According to ESRB, this game contains: Animated Blood, Animated Violence
Silent Scope is a port. Nothing more, nothing less. What's more its not a very good one. Based on the arcade game of the same name, it throws you into the role of a sniper for hire. The President and his family have been kidnapped by a generic band of terrorists and it is up to rescue them. Ordinarily, Id jump at the opportunity to play the role of a sniper—many is the time I died in GoldenEye 007 and Perfect Dark while trying to score nothing but headshots on my targets—but Konamis release is so flawed that I couldn't even enjoy such a base indulgence.
What really kills me is that this game could have really opened up some new possibilities in narrative and action. Can you imagine if Silent Scope was based on a similar plot device like the Hitchcock classic "Rear Window?"
Whether it was intentional or not, Rumble Racing reminded me of a digital Matchbox racing game. The selection of cars seems to be pulled right out of a Matchbox toy set; each car looks like an over-sized version of the die-cast metal hotrods I collected as a kid. The stunts and over-the-top tracks all add to the extreme feel, making Rumble Racing a nice break from the likes of Driving Emotion Type-S or Gran Turismo 3: A-spec. Unfortunately, its flaws were too great to be hidden by any feelings of nostalgia I may have had.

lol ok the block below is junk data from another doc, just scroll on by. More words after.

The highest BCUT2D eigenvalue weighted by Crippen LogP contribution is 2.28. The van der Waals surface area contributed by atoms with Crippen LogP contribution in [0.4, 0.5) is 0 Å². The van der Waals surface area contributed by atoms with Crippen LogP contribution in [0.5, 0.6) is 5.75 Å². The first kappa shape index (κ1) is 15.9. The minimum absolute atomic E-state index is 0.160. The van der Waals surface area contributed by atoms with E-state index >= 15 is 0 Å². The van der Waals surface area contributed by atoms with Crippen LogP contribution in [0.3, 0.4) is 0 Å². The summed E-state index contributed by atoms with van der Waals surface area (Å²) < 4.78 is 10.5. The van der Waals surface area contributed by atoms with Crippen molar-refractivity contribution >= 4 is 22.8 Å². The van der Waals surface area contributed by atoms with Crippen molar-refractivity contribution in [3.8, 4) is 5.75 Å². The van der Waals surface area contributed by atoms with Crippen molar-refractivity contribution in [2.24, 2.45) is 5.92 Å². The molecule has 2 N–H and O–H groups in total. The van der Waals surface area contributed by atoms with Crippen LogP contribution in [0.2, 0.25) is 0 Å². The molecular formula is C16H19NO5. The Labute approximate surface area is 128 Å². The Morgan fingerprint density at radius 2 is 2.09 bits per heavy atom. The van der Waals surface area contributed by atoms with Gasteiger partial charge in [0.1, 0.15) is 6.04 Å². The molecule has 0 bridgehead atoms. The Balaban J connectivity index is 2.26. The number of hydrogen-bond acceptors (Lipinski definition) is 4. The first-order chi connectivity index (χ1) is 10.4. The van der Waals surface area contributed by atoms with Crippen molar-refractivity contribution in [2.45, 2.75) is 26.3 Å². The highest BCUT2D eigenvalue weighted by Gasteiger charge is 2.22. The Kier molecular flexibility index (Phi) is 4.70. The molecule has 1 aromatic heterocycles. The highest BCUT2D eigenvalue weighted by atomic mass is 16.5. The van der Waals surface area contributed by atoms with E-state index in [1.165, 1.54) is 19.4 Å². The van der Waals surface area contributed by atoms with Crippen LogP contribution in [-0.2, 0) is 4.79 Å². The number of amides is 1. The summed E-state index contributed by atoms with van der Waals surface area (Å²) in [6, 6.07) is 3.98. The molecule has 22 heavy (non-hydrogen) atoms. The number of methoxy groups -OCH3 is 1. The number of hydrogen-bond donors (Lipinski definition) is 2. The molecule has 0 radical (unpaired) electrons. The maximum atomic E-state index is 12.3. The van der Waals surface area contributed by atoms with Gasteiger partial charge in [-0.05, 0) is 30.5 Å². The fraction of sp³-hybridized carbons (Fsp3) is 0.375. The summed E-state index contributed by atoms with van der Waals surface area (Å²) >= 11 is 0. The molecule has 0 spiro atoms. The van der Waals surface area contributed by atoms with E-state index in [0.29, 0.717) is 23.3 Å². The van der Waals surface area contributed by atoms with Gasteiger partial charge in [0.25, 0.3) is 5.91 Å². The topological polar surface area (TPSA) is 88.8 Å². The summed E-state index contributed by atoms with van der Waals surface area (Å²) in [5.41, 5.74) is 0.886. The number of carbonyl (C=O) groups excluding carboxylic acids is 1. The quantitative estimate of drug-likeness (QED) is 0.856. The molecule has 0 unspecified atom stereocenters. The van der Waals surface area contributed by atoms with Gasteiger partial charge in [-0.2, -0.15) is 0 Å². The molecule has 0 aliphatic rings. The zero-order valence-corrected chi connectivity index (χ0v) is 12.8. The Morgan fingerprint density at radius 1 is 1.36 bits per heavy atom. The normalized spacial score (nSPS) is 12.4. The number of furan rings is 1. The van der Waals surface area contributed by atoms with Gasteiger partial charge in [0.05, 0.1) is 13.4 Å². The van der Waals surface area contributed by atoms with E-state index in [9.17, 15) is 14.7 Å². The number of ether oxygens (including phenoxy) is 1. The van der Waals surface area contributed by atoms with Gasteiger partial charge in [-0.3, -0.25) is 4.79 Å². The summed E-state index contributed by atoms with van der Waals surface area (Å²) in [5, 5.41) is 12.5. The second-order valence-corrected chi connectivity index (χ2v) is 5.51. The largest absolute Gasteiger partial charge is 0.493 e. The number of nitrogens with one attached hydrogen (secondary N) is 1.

Its pretty rare that a racing game comes out which is different enough to perk my interest. While Im not the worlds biggest racing fan, I do enjoy the scent of a freshly burned patch of rubber every now and then. Unfortunately, with the overabundance of driving games available on practically any system out there, the genre seems to have become quite over saturated from where Im standing.
According to the ESRB, this game contains: Comic Mischief, Mild Language
Like Brad, I have issues with Sega Smash Pack Volume 1. There are some true standouts in Streets Of Rage 2, Shining Force, Sonic The Hedgehog, and Virtua Cop 2 (even without light-gun support); all are shining examples of the Sega at its best in the pre-PlayStation age. The rest, however, are either throwaways like Sega Swirl and Wrestle War or games that do not stand the test of time like Phantasy Star II and Altered Beast. This has always been a sore spot of mine with these compilation releases.
The Sega Smash Pack: Volume 1 is Segas version of the old-time compilation disc trend made popular recently by companies with a rich history of games—such as Namco, Konami and Midway. The disc includes no less than nine certified, triple-A, 16-bit classics out of the Genesis era as well as three other miscellaneous titles to add to the overall value of the purchase. The games listed on the back of the case are practically a "whos who" of the greatest cartridges available for Segas renowned machine.
According to the ESRB, this game contains: Animated Violence
Heroes Of Might And Magic: Quest For The DragonBone Staff has got to be in the running for one of the longest game titles ever released. Ironically, for something with such a grandiose title, the latest release from 3DO Studios (created by New World Computing) didn't even hold my interest as long as it took me to say the whole name.